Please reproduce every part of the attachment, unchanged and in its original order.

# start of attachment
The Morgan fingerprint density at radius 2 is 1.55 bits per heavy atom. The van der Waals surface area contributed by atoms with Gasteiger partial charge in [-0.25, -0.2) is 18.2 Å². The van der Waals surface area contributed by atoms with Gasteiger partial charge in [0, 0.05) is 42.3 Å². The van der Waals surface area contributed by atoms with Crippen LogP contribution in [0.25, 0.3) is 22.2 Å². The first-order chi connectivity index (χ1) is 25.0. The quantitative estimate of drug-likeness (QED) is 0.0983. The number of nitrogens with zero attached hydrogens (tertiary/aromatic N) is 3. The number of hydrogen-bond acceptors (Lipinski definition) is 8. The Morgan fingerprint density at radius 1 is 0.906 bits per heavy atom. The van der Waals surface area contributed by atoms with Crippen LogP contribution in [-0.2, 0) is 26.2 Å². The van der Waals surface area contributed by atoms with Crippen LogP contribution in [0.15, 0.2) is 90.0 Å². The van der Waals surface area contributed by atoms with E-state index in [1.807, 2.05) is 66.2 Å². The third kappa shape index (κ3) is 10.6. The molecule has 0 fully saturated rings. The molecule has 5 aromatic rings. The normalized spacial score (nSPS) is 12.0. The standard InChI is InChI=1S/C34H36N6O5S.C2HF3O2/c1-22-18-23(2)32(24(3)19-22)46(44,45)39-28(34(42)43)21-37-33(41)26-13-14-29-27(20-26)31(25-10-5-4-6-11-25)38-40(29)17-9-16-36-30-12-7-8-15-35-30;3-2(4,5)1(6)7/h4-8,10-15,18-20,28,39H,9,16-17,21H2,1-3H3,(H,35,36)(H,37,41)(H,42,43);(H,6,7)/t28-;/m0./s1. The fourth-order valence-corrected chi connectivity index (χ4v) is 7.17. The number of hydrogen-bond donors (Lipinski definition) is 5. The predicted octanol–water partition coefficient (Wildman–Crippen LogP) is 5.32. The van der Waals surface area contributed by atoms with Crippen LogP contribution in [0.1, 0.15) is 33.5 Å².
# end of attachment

The Morgan fingerprint density at radius 2 is 1.55 bits per heavy atom. The van der Waals surface area contributed by atoms with Gasteiger partial charge in [-0.25, -0.2) is 18.2 Å². The van der Waals surface area contributed by atoms with Gasteiger partial charge in [0, 0.05) is 42.3 Å². The van der Waals surface area contributed by atoms with Crippen LogP contribution in [0.25, 0.3) is 22.2 Å². The first-order chi connectivity index (χ1) is 25.0. The quantitative estimate of drug-likeness (QED) is 0.0983. The number of nitrogens with zero attached hydrogens (tertiary/aromatic N) is 3. The number of hydrogen-bond acceptors (Lipinski definition) is 8. The Morgan fingerprint density at radius 1 is 0.906 bits per heavy atom. The van der Waals surface area contributed by atoms with Crippen LogP contribution in [-0.2, 0) is 26.2 Å². The van der Waals surface area contributed by atoms with Crippen LogP contribution in [0.15, 0.2) is 90.0 Å². The van der Waals surface area contributed by atoms with E-state index in [1.807, 2.05) is 66.2 Å². The third kappa shape index (κ3) is 10.6. The molecule has 0 fully saturated rings. The molecule has 5 aromatic rings. The normalized spacial score (nSPS) is 12.0. The standard InChI is InChI=1S/C34H36N6O5S.C2HF3O2/c1-22-18-23(2)32(24(3)19-22)46(44,45)39-28(34(42)43)21-37-33(41)26-13-14-29-27(20-26)31(25-10-5-4-6-11-25)38-40(29)17-9-16-36-30-12-7-8-15-35-30;3-2(4,5)1(6)7/h4-8,10-15,18-20,28,39H,9,16-17,21H2,1-3H3,(H,35,36)(H,37,41)(H,42,43);(H,6,7)/t28-;/m0./s1. The fourth-order valence-corrected chi connectivity index (χ4v) is 7.17. The number of hydrogen-bond donors (Lipinski definition) is 5. The predicted octanol–water partition coefficient (Wildman–Crippen LogP) is 5.32. The van der Waals surface area contributed by atoms with Crippen LogP contribution in [0.1, 0.15) is 33.5 Å².